New York Review of Books Review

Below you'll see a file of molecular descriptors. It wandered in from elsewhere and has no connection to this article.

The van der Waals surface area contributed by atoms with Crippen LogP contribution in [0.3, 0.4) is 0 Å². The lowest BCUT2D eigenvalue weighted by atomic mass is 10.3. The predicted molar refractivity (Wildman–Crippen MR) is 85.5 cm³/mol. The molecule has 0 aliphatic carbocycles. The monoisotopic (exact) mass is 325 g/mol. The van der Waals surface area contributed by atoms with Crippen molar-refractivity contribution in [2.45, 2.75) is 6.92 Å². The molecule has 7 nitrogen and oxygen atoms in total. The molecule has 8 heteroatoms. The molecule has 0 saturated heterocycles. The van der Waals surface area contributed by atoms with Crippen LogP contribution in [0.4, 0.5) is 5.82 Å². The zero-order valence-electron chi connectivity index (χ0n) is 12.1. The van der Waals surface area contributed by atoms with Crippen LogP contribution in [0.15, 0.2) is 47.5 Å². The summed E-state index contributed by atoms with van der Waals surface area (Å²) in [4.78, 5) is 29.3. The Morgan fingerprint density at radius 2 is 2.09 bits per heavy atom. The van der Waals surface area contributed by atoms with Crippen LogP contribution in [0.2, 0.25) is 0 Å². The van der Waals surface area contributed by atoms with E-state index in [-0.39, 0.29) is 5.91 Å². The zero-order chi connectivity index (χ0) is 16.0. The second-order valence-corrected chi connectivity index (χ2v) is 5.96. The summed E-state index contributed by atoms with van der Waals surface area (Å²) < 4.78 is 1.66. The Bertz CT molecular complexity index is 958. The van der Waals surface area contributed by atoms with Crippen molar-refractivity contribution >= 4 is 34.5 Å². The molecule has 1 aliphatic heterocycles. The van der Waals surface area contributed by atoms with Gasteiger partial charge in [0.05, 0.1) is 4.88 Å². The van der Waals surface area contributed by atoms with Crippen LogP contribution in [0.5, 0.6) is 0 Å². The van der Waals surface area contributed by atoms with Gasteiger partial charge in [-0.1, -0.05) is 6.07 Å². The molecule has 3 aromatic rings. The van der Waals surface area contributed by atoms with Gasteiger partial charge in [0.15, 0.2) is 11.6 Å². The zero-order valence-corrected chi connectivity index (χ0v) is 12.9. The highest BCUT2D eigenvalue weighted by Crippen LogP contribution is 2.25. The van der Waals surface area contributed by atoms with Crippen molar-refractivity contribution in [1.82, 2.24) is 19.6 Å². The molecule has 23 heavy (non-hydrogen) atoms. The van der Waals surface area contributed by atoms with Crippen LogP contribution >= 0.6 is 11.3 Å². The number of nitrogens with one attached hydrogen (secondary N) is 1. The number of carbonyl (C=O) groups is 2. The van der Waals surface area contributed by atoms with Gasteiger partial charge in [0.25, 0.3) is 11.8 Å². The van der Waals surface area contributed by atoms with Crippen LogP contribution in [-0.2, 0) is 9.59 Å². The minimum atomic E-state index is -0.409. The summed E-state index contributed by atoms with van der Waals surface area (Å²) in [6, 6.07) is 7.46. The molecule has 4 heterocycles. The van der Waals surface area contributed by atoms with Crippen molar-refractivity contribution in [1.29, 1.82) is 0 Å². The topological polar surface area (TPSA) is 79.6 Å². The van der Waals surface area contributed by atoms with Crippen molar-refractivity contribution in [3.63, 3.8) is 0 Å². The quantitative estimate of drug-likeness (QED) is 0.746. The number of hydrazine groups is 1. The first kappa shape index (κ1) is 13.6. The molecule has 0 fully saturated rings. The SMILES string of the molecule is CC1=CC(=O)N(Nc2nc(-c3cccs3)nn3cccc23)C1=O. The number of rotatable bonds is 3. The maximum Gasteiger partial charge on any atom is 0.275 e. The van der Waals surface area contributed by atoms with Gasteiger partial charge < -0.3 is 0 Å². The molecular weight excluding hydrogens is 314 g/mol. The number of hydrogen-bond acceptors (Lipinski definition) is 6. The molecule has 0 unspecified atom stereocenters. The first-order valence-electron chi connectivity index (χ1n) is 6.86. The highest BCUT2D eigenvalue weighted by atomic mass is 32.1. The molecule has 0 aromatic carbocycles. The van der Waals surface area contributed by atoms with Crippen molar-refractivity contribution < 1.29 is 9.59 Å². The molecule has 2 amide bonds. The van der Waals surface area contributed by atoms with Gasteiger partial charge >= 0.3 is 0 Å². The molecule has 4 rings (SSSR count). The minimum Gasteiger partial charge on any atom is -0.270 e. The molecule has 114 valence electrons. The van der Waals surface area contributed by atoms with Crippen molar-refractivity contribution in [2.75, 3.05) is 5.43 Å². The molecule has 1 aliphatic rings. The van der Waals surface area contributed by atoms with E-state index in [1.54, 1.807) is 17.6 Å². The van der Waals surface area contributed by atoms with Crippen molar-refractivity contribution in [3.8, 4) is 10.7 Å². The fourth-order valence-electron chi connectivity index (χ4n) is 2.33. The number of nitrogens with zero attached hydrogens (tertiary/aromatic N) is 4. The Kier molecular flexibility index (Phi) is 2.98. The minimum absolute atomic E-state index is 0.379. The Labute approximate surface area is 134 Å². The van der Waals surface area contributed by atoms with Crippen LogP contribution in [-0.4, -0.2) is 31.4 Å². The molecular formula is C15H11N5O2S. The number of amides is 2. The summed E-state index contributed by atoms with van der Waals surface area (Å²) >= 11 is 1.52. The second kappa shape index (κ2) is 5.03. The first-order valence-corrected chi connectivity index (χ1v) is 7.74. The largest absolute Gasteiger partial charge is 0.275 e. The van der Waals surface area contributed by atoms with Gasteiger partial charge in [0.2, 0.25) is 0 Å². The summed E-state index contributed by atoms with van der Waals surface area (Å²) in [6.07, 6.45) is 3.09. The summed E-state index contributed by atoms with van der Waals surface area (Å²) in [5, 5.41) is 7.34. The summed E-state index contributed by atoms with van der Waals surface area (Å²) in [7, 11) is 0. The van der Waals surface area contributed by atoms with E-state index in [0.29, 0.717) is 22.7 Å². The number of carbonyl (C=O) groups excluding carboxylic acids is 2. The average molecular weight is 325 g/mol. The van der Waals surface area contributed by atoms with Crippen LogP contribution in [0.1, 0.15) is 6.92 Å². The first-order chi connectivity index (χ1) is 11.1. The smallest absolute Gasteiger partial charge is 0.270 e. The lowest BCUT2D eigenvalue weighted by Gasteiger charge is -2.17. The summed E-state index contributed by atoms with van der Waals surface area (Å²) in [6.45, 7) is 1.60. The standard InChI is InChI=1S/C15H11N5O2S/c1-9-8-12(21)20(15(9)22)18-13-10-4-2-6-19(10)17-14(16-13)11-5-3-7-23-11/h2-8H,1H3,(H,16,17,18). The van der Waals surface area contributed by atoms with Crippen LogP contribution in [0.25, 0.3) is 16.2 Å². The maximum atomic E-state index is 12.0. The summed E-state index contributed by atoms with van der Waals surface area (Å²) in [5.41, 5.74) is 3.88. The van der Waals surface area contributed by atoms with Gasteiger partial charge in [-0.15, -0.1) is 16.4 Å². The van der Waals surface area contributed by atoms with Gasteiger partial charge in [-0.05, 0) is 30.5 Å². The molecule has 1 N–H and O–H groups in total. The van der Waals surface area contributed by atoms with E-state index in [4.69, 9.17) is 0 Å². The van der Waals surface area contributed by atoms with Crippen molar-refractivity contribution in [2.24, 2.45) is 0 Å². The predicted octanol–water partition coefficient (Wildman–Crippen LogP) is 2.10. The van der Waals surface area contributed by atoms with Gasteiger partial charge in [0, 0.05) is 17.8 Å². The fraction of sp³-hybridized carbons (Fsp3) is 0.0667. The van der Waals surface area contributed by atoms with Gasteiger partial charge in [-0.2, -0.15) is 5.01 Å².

Plourde and Gal capture the vitality of fall right along with the season's more melancholy realities. Bella has outgrown her favorite coat. Her Grams wants to sew her a new one, but Bella's too busy playing in piles of leaves and picking apples. Not until the first snow appears, and with it a snow woman who can wear the old coat, will Bella let go. The pages fly by like autumn leaves in the wind: Bella is a whirl of messy, lovely girl-energy, while Grams is a warm, whiz-bang wonder of a grandmother. WONDERFALL Written and illustrated by Michael Hall. 40 pp. Greenwil low/ HarperCollins. $17.99. (Picture book; ages 3 to 7) In spare poems whose titles substitute "fall" for the endings of autumn-appropriate words like "beautiful," "resourceful" and "thankful," Hall ("Frankencrayon") pays punning homage to the season. ("Goodbye, geese," "Wistfall" begins.) His collages, which layer cutouts in bright colors mostly against white backgrounds in a style reminiscent of Eric Carle and Lois Ehlert, are reminders of the shapes within shapes that make up all we see. GOODBYE SUMMER, HELLO AUTUMN Written and illustrated by Kenard Pak. 32 pp. Holt. $17.99. (Picture book; ages 3 to 7) A jaunty girl in a red scarf hikes across the pages of this cheerful chronicle of the passage from summer to fall. As she greets flora and fauna, each explain themselves. "We are leaning into the sun, enjoying the last summer rays," the flowers say. "I am setting earlier and earlier now," the sun confides. But it's Pak's ("Flowers Are Calling") resplendent digital art that makes you linger. Each spread is a masterly landscape composition, both impressionistic and crisp, with colors that quietly dazzle. YELLOW TIME Written and illustrated by Lauren Stringer. 32 pp. Beach Lane. $17.99. (Picture book; ages 3 to 7) As colors go, yellow rarely gets to be the star of the show. Stringer ("Winter Is the Warmest Season") is out to change that in this vibrant celebration of the central role it plays in the autumn palette. A radiant cast of children climb, skip, jump and dance through scenes of yellow-colored fall pleasures. "It only comes once a year," these kids know, and they look as if they're having a blast while it's here. The pages are heavy on the yellow, of course, but pops of bright blue, red and purple add balance. APPLESAUCE WEATHER By Helen Frost. Illustrated by Amy June Bates. 103 pp. Candlewick, $14.99. (Middle grade; ages 8 to 12) Its fall setting makes a throwback tale like this one even more resonant. Frost expertly walks the line between sweet and bittersweet in short poems about the siblings Faith and Peter, who await a visit from Uncle Arthur. He always comes to make applesauce, but this year Aunt Lucy died; maybe he won't. Frost pays tribute to older family members, the lives they lived and the stories they tell, which can still enthrall the youngest generation. Bates's dignified pencil drawings enchant as well.